Tubing and hose in automotive and aircraft engines are subject to physical or mechanical damage from vibration and deterioration from the high temperatures in engine compartments. In automobile emission gas re-circulation (EGR) systems that carry hot engine exhaust gases for re-circulation or burning, temperatures get very high. The high temperatures cause the gases to coke the EGR valves. Heat radiating from the tubing can melt rubber and plastic components in the engine compartment. Hot tubing is also a hazard to workers. The use of thermal insulating and abrasion resistant sleeving to cover the tubing provides significant benefits, and suitable sleeving that can provide good thermal insulation to maintain a surface temperature about below 300° F. (150° C.) is very desirable. The sleeving serves also to dampen the vibration of the tubing and thus give additional mechanical protection. Braided sleeving comprised of polymeric materials, glass and metallic filaments are currently used in this service. The increasingly severe service environment and government mandates dictate a continuing need for improved products which provide better and more uniform performance. Some current sleeving has too loose a weave to provide adequate thermal insulation. Some do not retain uniform circumferential shape and do not give uniform insulation or mechanical protection for the covered tubing, hose or wire bundle. Some are not sufficiently rugged for the more demanding environment in which they are to be used.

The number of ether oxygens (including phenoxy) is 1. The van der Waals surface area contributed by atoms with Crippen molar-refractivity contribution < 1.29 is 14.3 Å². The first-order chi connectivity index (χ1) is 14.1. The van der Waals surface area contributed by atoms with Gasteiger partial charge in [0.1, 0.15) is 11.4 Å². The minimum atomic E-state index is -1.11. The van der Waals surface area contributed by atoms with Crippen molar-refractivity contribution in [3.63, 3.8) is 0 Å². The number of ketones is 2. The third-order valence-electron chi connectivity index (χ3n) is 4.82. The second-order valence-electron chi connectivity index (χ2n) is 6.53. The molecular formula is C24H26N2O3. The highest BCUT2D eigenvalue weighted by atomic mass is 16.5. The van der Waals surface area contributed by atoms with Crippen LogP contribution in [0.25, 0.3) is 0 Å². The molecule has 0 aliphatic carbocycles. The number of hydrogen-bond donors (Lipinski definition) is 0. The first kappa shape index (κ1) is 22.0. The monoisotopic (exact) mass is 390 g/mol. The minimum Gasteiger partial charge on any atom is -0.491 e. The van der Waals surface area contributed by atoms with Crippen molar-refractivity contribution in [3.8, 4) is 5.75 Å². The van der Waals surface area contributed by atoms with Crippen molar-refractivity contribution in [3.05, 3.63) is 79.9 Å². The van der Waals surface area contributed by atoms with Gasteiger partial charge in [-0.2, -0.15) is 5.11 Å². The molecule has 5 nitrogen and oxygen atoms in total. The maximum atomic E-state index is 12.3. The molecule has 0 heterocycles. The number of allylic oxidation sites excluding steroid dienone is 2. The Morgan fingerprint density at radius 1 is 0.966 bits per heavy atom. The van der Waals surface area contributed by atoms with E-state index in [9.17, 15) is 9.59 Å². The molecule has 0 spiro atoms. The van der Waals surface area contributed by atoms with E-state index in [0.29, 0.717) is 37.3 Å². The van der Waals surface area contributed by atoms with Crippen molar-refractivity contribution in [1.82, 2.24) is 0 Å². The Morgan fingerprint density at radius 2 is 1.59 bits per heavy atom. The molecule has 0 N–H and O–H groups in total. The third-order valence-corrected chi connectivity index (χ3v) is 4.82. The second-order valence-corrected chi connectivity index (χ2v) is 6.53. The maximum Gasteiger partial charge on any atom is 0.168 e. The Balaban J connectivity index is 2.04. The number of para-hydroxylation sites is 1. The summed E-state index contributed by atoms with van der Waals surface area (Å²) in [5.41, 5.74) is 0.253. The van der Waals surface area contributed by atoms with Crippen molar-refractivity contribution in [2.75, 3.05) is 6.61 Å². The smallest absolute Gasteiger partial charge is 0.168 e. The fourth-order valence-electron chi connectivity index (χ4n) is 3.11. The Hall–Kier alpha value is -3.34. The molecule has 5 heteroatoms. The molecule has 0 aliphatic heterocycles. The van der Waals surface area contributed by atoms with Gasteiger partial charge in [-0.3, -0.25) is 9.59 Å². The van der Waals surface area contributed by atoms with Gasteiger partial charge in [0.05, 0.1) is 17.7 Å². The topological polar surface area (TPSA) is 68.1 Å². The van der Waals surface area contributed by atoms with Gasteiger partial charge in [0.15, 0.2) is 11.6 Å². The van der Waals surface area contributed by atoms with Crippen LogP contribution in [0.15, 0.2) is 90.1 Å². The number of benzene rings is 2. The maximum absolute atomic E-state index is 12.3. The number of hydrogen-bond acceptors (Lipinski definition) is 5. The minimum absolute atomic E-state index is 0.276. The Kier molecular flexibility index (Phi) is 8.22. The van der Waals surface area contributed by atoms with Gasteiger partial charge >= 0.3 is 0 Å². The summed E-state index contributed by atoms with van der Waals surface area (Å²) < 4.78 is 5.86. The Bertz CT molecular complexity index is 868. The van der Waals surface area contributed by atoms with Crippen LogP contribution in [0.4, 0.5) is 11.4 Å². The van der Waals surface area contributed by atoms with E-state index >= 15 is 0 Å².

The present invention is a rugged single and double walled sleeving that provides more uniform thermal insulation and excellent mechanical protection for tubing and hose.